“They keep finding new ways to celebrate mediocrity,” grumbles Bob Parr, once known as Mr. Incredible, the patriarch of a superhero family languishing in middle-class suburban exile. He is referring to a pointless ceremony at his son’s school, but his complaint is much more general, and it is one that animates “The Incredibles,” giving it an edge of intellectual indignation unusual in a family-friendly cartoon blockbuster. [...]
The intensity with which “The Incredibles” advances its central idea ? it suggests a thorough, feverish immersion in both the history of American comic books and the philosophy of Ayn Rand ? is startling. At last, a computer-animated family picture worth arguing with, and about! Luckily, though, Bird’s disdain for mediocrity is not simply ventriloquized through his characters, but is manifest in his meticulous, fiercely coherent approach to animation.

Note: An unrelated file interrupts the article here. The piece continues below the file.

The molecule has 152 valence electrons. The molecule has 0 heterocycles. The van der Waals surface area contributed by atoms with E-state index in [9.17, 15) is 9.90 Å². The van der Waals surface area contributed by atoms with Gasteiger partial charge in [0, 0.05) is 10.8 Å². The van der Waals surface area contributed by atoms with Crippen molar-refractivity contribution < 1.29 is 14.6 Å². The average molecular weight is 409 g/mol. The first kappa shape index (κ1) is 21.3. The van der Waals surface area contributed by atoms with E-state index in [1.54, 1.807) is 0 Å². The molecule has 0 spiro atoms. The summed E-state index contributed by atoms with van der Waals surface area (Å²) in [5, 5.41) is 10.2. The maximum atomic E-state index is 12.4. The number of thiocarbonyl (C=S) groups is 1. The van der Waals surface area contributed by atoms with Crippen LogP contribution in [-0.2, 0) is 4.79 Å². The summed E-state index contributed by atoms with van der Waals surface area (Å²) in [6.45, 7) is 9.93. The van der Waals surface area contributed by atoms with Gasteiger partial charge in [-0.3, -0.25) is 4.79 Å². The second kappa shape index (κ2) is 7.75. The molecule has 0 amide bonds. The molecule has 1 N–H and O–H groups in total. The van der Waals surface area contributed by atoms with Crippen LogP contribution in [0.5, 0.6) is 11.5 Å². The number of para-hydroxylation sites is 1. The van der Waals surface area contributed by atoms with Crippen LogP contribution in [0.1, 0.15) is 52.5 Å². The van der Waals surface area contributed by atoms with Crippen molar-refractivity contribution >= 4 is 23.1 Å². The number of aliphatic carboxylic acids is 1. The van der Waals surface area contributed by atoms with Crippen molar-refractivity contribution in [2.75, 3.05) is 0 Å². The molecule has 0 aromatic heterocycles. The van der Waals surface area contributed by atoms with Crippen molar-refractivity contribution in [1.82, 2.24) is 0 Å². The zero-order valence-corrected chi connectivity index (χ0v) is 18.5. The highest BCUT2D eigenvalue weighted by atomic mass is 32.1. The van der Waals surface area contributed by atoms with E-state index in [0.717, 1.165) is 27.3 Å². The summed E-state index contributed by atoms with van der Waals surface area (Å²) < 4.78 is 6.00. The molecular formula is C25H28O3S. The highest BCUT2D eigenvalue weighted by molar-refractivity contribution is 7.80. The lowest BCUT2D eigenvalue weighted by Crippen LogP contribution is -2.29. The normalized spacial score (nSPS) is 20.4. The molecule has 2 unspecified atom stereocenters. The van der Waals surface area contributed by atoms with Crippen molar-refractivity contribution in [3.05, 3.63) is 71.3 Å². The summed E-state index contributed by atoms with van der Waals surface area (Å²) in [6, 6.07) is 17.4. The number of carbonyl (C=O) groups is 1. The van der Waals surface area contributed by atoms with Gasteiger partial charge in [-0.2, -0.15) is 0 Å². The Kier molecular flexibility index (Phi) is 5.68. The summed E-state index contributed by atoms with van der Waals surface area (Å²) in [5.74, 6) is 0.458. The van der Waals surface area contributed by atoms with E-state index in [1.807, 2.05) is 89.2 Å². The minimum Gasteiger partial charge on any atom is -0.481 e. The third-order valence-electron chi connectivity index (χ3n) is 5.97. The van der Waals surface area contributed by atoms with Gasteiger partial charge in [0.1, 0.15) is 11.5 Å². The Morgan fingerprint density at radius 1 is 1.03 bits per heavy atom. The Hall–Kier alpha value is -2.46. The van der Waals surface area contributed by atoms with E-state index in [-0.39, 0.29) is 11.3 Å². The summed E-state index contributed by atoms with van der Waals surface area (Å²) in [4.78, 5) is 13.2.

A veteran of both “The Simpsons” and “King of the Hill,” Bird was also responsible for “The Iron Giant,” an exquisite and poignant variation on the sensitive robot theme and one of the most dazzling attempts so far by an American filmmaker to match the strangeness and lucidity of Japanese anime. The clean, modernist lines of “The Incredibles” suggest an attempt to bring some of the beautiful flatness of anime into three dimensions. In contrast to the antic busyness of movies like “Shrek 2″ and “Shark Tale” ? and even to the kinetic bright colors of other Pixar productions like “Monsters, Inc.” and “Finding Nemo” ? “The Incredibles” is spare and precise.
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Reviewer David Brudnoy sees Ayn Rand connections as well, and gives the movie an A- overall.
Watch the Incredibles trailer for a taste of the actual movie.